Defining the process for statutory sick pay

Defining the process for Statutory Sick Pay

Defining the process for Statutory Sick Pay
When a worker takes time off work due to sickness, there is legislation that governs how much pay they are entitled to. Employment contracts will often have details of a sick pay policy, which will determine the employee’s responsibilities and rights in the events of a sickness. Whether an employer chooses to provide additional contractual sick pay or not, the minimum legislated pay must be paid - this is called statutory sick pay (SSP).
For an employee to qualify for SSP, they must have done some work for the employer, and given valid notice and evidence where necessary. Legally, they can self-certify their sickness for the first week, but after this the employer can demand evidence for the sickness, such as a fit note from a doctor. The other main qualifying factor is how much the employee earns. They're average weekly earnings (AWE) must be at least the lower earnings limit (LEL), which in the current tax year is set at £123 per week. The relevant period to calculate the AWE is 8 weeks, ending with the last pay day before the sickness episode starts.
SSP is payable at £99.35 per week for a period of 28 weeks. The daily rate depends on which days the employee would have normally worked. For someone who works 5 days a week for example, they will be due £19.87 for each day they are off sick. For a sickness episode to be valid for SSP purposes, it must have a period of incapacity (PIW) to work of at least 4 days (including non-working days).
The first three working days of a valid sickness episode are referred to as waiting days and no pay is due on these days. SSP will start on the fourth working day and continue to be payable for up to 28 weeks. After this, the employer must give the employee an SMP1 form and explain that they no longer must pay them sick pay. The form has other options for why the employee is not eligible for sick pay, Employees can use this form to claim support from the Department for Work and Pensions (DWP).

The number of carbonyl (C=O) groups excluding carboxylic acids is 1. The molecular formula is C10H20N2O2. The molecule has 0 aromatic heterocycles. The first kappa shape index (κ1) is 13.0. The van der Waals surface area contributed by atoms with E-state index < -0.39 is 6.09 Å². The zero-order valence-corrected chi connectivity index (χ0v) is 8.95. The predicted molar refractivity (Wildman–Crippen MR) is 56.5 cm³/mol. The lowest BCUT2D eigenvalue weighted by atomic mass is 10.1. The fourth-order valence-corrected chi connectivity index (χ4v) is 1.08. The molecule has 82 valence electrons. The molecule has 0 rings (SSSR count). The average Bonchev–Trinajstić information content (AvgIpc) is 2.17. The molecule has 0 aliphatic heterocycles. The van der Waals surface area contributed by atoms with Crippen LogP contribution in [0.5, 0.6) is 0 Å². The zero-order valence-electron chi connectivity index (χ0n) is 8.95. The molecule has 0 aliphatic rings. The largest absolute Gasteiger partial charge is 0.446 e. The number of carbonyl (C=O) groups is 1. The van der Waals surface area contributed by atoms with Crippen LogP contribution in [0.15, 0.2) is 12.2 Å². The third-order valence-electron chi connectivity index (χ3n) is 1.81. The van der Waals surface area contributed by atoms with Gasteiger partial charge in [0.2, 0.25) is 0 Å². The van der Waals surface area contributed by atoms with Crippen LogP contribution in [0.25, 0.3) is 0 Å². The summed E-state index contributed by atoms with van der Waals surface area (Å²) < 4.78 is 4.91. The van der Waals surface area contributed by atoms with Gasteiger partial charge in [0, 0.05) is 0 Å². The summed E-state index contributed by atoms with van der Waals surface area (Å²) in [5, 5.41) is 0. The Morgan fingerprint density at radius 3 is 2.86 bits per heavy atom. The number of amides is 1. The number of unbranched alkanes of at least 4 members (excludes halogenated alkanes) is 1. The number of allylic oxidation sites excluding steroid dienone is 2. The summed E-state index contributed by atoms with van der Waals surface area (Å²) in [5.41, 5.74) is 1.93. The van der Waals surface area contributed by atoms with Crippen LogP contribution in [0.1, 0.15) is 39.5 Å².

If a PIW starts within 8 weeks of the last day of a previous PIW, the two sickness periods will be linked. In this case, the new sickness episode will not include any waiting days and the previous sickness duration will be included in the 28 payable weeks. When there are linked PIWs, the eligibility criteria (like AWE calculation) from the first episode will always be used. If the gap between the two episodes is longer than 8 weeks, the new episode will start with waiting days and a new set of 28 weeks will be payable.
Employees do not qualify for SSP if they:
• Are in receipt of Statutory Maternity Pay (SMP) or Statutory Maternity Allowance (SMA) - there are special rules for pregnant women and new mothers who do not get these payments
• Are absent from work because of a pregnancy-related illness in the four weeks before the week (Sunday to Saturday) that their baby is due – in this case maternity leave will start early and they will be paid Statutory maternity pay (SMP)
• Are working outside the EU and the employer is not liable for their National Insurance contributions
• Received Employment and Support Allowance within 12 weeks of starting or returning to work for their employee.
In any of the above cases, the employer must fill in and send an SSP1 form to the employee, within seven days of being informed of the sickness.